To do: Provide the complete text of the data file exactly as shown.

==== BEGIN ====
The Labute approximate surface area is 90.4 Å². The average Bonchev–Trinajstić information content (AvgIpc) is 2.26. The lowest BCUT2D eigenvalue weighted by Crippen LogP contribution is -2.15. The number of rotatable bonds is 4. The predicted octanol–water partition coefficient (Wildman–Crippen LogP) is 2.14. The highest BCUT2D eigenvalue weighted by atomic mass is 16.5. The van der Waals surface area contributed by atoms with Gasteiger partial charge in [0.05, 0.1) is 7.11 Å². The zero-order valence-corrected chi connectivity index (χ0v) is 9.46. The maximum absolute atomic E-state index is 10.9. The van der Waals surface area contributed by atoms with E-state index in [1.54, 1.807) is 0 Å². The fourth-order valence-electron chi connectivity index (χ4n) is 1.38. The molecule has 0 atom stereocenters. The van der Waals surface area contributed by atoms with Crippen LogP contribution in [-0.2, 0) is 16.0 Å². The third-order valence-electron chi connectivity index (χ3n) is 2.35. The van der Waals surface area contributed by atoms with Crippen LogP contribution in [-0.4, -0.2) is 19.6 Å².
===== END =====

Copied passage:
The Labute approximate surface area is 90.4 Å². The average Bonchev–Trinajstić information content (AvgIpc) is 2.26. The lowest BCUT2D eigenvalue weighted by Crippen LogP contribution is -2.15. The number of rotatable bonds is 4. The predicted octanol–water partition coefficient (Wildman–Crippen LogP) is 2.14. The highest BCUT2D eigenvalue weighted by atomic mass is 16.5. The van der Waals surface area contributed by atoms with Gasteiger partial charge in [0.05, 0.1) is 7.11 Å². The zero-order valence-corrected chi connectivity index (χ0v) is 9.46. The maximum absolute atomic E-state index is 10.9. The van der Waals surface area contributed by atoms with E-state index in [1.54, 1.807) is 0 Å². The fourth-order valence-electron chi connectivity index (χ4n) is 1.38. The molecule has 0 atom stereocenters. The van der Waals surface area contributed by atoms with Crippen LogP contribution in [-0.2, 0) is 16.0 Å². The third-order valence-electron chi connectivity index (χ3n) is 2.35. The van der Waals surface area contributed by atoms with Crippen LogP contribution in [-0.4, -0.2) is 19.6 Å².